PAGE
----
Just as America had not truly been discovered until Columbus set his chalky, aimless foot on it, nothing truly has been done until its been done by white people. No ass has truly twerked until that ass is a Caucasian one.

It is a matter of ownership, but also one of identity. The Oxford Dictionary defines twerking as follows:

 

verb

[no object] informal

  • dance to popular music in a sexually provocative manner involving thrusting hip movements and a low, squatting stance:

 just wait till they catch their daughters twerking to this song

twerk it girl, work it girl

origin:

1990s: probably an alteration of work

 

To say nothing of the sexist implications in the usage example, look at the origin. “1990s.” Not who, not how, not where. “Probably an alteration of work.” Probably?

It is easy to make the mistake of thinking that mainstream exposure means just that: exposure. Of the truth, of history, of origins. Don’t be fooled. It can just as easily mean deletion—of truth, of history, of people.

Twerking exists whether the Oxford Dictionary acknowledges it or not, just as it existed before Miley Cyrus got her hands on it. A word does not need to be spoken by white lips before that word is real. Colonization is constantly mutating. I hope you’re paying attention.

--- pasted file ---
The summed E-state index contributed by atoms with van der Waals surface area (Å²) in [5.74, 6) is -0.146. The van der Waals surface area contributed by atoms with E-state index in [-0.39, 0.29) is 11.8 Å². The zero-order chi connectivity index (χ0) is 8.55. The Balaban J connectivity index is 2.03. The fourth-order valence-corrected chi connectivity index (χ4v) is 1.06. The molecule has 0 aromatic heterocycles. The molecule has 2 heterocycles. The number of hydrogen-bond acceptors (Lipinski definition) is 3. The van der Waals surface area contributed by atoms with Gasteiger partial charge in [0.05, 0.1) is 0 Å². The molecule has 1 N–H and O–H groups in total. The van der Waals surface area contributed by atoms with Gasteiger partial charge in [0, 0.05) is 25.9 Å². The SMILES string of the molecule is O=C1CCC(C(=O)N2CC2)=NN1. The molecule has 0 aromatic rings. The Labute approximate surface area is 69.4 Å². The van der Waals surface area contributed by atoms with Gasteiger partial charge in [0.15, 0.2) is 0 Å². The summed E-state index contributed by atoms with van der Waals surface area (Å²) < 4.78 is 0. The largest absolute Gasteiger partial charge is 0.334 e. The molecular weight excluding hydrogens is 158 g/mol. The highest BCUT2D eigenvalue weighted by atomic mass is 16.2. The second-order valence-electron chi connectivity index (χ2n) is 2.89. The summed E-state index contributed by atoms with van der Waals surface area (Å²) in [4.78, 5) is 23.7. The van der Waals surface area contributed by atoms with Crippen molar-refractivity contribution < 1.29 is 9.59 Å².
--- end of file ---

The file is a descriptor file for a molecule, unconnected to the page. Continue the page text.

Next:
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Mrs. Jones – Microfiction

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She considered briefly that the screen would reveal an extraterrestrial fetus napping somewhere in a bubble between her major organs, but decided that part of being an old woman was dismissing these thoughts. She chose to watch the clock instead. It seemed to be in a bit of a rush, she thought, ticking her life away. She thought of the Mad Hatter, the old cartoon, his buttering the clock and making a sandwich of it. Perhaps that was how you beat time. You ate it.